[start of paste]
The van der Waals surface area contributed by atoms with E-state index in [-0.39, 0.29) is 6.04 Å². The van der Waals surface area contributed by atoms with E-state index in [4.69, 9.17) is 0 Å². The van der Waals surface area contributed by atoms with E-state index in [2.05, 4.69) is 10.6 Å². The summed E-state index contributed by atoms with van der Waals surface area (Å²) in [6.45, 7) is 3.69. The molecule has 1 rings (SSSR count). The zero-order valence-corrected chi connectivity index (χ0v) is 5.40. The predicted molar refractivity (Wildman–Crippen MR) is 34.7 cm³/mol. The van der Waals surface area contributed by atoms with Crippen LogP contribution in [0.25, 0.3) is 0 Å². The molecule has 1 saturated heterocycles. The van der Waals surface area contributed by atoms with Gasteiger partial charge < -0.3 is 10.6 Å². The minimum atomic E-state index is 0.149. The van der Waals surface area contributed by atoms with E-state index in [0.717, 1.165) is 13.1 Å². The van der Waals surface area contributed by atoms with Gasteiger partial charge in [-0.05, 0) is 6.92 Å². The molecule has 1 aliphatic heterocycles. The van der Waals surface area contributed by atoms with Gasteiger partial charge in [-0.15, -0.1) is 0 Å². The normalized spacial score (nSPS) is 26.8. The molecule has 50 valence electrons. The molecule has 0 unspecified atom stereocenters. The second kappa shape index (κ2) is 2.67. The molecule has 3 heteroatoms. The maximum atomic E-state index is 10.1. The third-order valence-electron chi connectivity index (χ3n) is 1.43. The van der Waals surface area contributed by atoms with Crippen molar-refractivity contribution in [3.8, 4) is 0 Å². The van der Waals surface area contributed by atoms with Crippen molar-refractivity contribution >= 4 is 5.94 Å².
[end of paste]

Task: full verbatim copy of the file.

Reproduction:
The van der Waals surface area contributed by atoms with E-state index in [-0.39, 0.29) is 6.04 Å². The van der Waals surface area contributed by atoms with E-state index in [4.69, 9.17) is 0 Å². The van der Waals surface area contributed by atoms with E-state index in [2.05, 4.69) is 10.6 Å². The summed E-state index contributed by atoms with van der Waals surface area (Å²) in [6.45, 7) is 3.69. The molecule has 1 rings (SSSR count). The zero-order valence-corrected chi connectivity index (χ0v) is 5.40. The predicted molar refractivity (Wildman–Crippen MR) is 34.7 cm³/mol. The van der Waals surface area contributed by atoms with Crippen LogP contribution in [0.25, 0.3) is 0 Å². The molecule has 1 saturated heterocycles. The van der Waals surface area contributed by atoms with Gasteiger partial charge < -0.3 is 10.6 Å². The minimum atomic E-state index is 0.149. The van der Waals surface area contributed by atoms with E-state index in [0.717, 1.165) is 13.1 Å². The van der Waals surface area contributed by atoms with Gasteiger partial charge in [-0.05, 0) is 6.92 Å². The molecule has 1 aliphatic heterocycles. The van der Waals surface area contributed by atoms with Gasteiger partial charge in [-0.15, -0.1) is 0 Å². The normalized spacial score (nSPS) is 26.8. The molecule has 50 valence electrons. The molecule has 0 unspecified atom stereocenters. The second kappa shape index (κ2) is 2.67. The molecule has 3 heteroatoms. The maximum atomic E-state index is 10.1. The third-order valence-electron chi connectivity index (χ3n) is 1.43. The van der Waals surface area contributed by atoms with Crippen molar-refractivity contribution in [3.8, 4) is 0 Å². The van der Waals surface area contributed by atoms with Crippen molar-refractivity contribution >= 4 is 5.94 Å².